I know you’re a big deal month on the Jewish calendar, but quite honestly,
I’d like to hibernate when you show up. Okay, maybe not the second you roll
around, but starting about midway through, I’d be happy to sleep right
through to Sukkot.
I’m sure my lethargy has something to do with too many years of working for
the Jews, or as my friend Victor likes to say, being enlisted in “HaShem’s
Army.” It’s exhausting (and frequently infuriating) and, sadly, leaves me
with little energy or mental bandwidth for my own holiday preparations or
logistics. By the time Rosh HaShanah finally arrives, I have no patience
for pews crowded with strangers – Who are all these people and if they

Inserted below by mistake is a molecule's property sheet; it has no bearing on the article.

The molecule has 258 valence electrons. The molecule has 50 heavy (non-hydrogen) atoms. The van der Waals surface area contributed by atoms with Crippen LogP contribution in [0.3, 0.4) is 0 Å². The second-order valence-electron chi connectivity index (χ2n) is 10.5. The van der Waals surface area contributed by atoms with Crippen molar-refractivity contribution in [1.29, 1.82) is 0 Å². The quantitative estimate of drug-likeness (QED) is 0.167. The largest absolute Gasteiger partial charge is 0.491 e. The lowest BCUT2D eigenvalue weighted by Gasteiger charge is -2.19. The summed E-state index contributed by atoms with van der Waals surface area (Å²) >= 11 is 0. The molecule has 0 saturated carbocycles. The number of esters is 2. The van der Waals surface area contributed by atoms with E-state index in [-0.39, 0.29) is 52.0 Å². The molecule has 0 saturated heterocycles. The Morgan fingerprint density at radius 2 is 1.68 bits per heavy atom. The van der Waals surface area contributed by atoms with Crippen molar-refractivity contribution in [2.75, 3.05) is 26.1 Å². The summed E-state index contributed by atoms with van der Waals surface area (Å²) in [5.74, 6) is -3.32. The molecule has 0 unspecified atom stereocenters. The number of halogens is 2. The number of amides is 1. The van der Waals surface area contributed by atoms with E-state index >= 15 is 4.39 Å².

really want to be here, why are they talking so much?! – and little
inclination to tackle the spiritual heavy lifting the season demands.
This year, I’m in search of new, creative ways to embrace the High Holidays
– beyond #BlogElul (which is a true gift each year). I don’t yet know what
those things will be, but I’m open to ideas, suggestions, and possibilities
that will offer opportunities for meaning, fulfillment, and community.
They’ll make me eagerly anticipate (or at least not dread) services (and all that goes with them), and
won’t make me wish I already was at the tail-end of a break-fast. Even if
they can’t do all that, I’m hopeful that whatever I decide to do, it will
help alleviate – even if only a smidge – my I-want-to-hibernate blues.
It’s a tall order, I know, but I’m optimistic that you (maybe in
collaboration with Tishri?) are up for the challenge. What do you have for
Inspired by Ima on (and off) the Bima , this #BlogElul post is one in a series marking the days of the Hebrew month of Elul, which precede the Jewish High Holidays and traditionally serve as a time of reflection and spiritual preparation for the new year.